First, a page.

Bahai News -- Baha'i house of worship near Chicago open to all colours, creeds and religions Nov. 9, 2002. 01:00 AM

Temple welcomes everyone

Baha'i house of worship near Chicago open to all colours, creeds and religions


WILMETTE, Ill. — The journey from downtown Chicago to the world-famous Baha'i temple in this pin-tidy suburb takes the traveler past glass and steel skyscrapers, upscale shops, fine restaurants and ivy-covered institutes of higher learning. Heading north, the urban landscape soon gives way to block after block of the shaded streets and manicured lawns of upper-class suburbia.

Then, a sudden turn on a quiet road brings the full view of a majestic, filigreed dome soaring more than 30 metres in the air. Frankly, such a breathtaking structure seems out of place literally across the street from the pristine homes of Wilmette. In its unlikely Pleasantville setting, the Baha'i Mother Temple of the West evokes a sense of mystery and wonder.

For the first-time visitor, the impact is visual as well as spiritual. Awe-inspiring yet utterly silent, this is truly a sacred space.

It's unlikely many people would consider a structure completed in 1953 an example of great religious architecture. Like the faith itself, the Baha'i temple is new. Also, like the temple, the faith's "exterior" may seem complex at first glance, but its main tenets — spiritual and global unity, a single God, the equality of all humans — are surprisingly straightforward.

The temple's distinctive bell-shaped dome and wedding-cake structure are elaborate and ornamental — almost frilly. But on the inside, one finds plain red pews, a cool marble floor and an unadorned podium. It's an interior free of elaborate displays — like the faith, which has no sermons, rites or prescribed ceremonies.

The sole concession to adornment in the cavernous interior is the spectacular rotunda that stretches 42 metres heavenward, and the interlocking, lace-like patterns that snake up the walls. Plenty of windows allow sunlight to flow in from all angles.

The temple took 40 years to complete, beginning with a meeting by a handful of Chicago Baha'is in 1903. Ground was broken in 1912, after which many architects submitted plans. In 1920, organizers ultimately chose Jean-Baptiste Louis Bourgeois, a French Canadian designer from the small town of Saint-Célestin de Nicolet in Quebec.

Baha'i lore has it that Bourgeois was so immersed in this exciting work that he neglected other projects and ended up living in poverty for three years, supporting himself by selling flowers grown in his backyard.

The superstructure, made of inexpensive but sturdy quartz and white cement, took 10 years to build. The interior of the dome alone required 387 sections. Another 20 years was needed before the temple was considered complete.

Sadly, Bourgeois died in 1930, a full 23 years before the temple was dedicated.

It was built at a cost of some $2.5 million, a huge sum in the early part of the 20th century, but today roughly equal to the value of some of the homes in the vicinity. What's remarkable is that the money was raised solely among Baha'is. Even today, Baha'is do not accept funds for their projects from non-Baha'is.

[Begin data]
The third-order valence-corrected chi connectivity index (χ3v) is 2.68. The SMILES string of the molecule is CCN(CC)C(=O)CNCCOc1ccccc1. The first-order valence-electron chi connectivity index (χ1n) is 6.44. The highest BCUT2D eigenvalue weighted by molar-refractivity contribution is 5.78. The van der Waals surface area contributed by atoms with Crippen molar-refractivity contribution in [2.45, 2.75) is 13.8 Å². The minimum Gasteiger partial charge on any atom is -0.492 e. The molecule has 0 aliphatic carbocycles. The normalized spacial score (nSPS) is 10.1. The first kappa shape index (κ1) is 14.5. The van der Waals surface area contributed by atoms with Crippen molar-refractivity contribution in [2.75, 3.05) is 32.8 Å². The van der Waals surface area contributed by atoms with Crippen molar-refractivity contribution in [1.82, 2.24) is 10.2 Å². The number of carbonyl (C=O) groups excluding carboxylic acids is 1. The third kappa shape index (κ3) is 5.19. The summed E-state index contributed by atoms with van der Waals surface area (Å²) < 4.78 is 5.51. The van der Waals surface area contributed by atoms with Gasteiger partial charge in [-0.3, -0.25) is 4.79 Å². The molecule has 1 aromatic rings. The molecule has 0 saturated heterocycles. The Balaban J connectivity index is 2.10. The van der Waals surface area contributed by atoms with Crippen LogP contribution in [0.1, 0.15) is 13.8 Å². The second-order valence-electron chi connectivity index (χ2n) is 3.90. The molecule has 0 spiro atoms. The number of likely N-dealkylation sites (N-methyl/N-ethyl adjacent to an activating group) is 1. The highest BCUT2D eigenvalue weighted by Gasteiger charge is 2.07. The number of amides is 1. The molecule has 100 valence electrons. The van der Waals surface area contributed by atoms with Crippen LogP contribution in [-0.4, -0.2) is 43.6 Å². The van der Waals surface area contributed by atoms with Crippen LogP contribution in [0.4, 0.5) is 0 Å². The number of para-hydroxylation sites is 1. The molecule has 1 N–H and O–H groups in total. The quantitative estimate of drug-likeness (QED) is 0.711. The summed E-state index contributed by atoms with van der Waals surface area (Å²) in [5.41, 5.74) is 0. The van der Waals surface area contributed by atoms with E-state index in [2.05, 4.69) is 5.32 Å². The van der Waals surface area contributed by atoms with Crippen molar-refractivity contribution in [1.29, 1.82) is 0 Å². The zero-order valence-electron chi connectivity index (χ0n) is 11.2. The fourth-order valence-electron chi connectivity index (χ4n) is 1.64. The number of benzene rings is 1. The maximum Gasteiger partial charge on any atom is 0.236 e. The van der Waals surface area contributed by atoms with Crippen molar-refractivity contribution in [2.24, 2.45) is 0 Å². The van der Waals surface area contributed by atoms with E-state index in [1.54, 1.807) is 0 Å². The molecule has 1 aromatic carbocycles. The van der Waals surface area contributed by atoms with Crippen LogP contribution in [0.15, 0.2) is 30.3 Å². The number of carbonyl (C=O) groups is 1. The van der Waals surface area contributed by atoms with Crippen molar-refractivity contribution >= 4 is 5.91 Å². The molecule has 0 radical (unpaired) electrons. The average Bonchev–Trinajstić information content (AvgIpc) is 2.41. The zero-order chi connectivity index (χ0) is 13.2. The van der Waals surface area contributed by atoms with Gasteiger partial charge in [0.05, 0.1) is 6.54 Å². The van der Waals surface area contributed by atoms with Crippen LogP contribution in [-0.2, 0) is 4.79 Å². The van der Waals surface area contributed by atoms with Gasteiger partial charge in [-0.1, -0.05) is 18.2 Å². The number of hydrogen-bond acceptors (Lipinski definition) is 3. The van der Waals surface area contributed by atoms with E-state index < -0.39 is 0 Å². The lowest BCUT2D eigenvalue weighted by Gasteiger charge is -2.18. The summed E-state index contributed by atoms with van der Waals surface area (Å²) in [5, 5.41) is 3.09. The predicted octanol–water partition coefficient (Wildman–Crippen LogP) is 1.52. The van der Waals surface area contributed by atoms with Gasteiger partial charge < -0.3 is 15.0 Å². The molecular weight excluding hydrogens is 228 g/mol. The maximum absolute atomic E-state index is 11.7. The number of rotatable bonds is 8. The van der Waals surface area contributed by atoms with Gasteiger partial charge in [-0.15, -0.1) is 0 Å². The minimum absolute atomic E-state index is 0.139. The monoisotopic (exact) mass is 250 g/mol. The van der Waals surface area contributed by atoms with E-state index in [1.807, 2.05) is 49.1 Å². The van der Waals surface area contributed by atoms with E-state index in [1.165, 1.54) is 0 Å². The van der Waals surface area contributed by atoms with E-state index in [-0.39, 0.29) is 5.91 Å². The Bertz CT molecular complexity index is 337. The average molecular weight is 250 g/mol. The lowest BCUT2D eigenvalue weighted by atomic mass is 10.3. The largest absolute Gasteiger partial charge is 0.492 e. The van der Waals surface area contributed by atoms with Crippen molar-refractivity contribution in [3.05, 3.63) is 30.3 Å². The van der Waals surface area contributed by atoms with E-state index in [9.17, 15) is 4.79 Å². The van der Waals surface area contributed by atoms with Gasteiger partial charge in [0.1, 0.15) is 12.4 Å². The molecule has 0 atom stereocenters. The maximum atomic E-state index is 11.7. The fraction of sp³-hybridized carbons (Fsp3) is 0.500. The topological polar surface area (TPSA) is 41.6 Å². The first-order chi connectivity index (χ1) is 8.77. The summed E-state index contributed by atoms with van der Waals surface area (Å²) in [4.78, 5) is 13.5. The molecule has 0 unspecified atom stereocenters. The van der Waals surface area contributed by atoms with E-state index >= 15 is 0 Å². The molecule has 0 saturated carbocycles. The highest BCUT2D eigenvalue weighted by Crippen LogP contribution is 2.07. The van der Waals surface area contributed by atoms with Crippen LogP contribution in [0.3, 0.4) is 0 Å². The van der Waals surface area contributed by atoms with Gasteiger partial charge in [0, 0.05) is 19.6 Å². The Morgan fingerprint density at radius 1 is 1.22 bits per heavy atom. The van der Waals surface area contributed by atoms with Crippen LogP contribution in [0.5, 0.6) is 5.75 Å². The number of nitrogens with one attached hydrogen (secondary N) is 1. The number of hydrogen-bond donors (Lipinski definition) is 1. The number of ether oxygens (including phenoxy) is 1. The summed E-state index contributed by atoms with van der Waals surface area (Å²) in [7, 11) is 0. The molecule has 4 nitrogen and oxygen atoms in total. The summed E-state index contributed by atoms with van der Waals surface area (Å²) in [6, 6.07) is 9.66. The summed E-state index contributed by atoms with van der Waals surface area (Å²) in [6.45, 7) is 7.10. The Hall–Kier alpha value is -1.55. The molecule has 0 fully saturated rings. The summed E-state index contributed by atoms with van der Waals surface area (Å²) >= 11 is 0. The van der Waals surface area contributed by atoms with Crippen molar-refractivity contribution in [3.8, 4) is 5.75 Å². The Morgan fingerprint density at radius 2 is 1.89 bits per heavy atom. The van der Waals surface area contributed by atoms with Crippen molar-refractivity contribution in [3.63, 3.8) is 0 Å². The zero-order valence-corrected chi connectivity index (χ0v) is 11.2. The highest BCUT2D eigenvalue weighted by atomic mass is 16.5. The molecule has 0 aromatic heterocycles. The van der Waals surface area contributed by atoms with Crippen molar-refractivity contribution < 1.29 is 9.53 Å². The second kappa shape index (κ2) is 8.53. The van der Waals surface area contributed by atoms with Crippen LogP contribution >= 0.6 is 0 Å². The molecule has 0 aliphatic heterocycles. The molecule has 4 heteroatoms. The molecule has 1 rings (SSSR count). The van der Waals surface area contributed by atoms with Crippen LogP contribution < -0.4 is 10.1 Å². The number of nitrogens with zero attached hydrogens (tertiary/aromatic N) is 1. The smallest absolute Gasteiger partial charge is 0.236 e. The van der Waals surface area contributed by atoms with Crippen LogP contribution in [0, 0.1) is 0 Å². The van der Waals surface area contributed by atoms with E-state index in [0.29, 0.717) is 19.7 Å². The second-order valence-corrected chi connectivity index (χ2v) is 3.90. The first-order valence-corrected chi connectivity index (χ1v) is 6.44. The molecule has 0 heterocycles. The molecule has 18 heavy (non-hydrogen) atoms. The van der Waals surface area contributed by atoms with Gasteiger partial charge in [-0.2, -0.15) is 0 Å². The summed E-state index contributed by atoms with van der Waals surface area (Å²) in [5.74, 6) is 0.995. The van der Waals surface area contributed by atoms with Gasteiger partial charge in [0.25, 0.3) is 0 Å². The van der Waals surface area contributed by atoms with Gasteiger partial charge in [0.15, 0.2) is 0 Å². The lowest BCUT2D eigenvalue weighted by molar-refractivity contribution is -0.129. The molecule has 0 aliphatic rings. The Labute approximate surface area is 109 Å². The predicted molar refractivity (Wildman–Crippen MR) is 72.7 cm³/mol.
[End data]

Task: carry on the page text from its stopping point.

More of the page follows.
The temple received a special honour in 1978 when it was placed on the United States National Register of Historic Places as "one of the nation's cultural resources worthy of preservation."

Today, the main Baha'i centre in Montreal is named for Bourgeois. There's another Canadian connection to the religion: William Sutherland Maxwell of Montreal, the architect of the Château Frontenac tower in Quebec city and of Saskatchewan's legislative buildings, designed the gold-domed Baha'i shrine on Mount Carmel at the Baha'i World Centre in Haifa, Israel.

There are just seven Baha'i houses of worship on the planet, one for each inhabited continent. They are called Mashriqu'l-Adhkar, or "the dawning place of the praises of God." Each is topped with a bell-shaped dome, and each has nine sides, with their own entrance and exit on circular walkways. The number nine has special significance in Baha'i teachings: It is the largest single-digit number, and represents completeness and fulfilment. Every Baha'i temple is marked by lush, colourful gardens, which help reinforce a spiritual feeling. All the temples are built with a similar purpose: to provide a place of worship or reflection to people regardless of colour, religion or creed.

The faith's adherents are relatively small in number: There are just 25,000 Baha'is in Canada, and about 6 million worldwide. However, it is the second most geographically widespread religion on Earth, after Christianity.

It is a gentle faith, having derived from the Babi movement, a breakaway Islamic sect founded in 1844 in Persia (modern-day Iran) by Mirza Ali-Muhammad, who declared himself the "Bab" or "Gate," and announced that not only was he the founder of a new religion, but the herald of a great prophet of God.

Seen as a heretic, the Bab was executed by Islamic authorities in 1850. But just 13 years later, a nobleman known as Baha'u'llah (Glory of God), whose birth in 1817 Baha'is around the world will celebrate on Tuesday, announced that he was the one prophesied by the Bab.

He taught a faith whose principles embrace a spiritual and global unity; that all religions (and the prophets and founders of other faiths) are true expressions of the one, unknowable God; total equality between men and women; universal education; and the value of science.

A temple official is asked, in a take on Hillel of the Talmud, to sum up the faith while the questioner stands on one foot. Without missing a beat, she replies: "The unity of all humankind."

Ron Csillag is a Toronto writer who specializes in religion. He can be reached at

©Copyright 2002, Toronto Star (Toronto, Canada)

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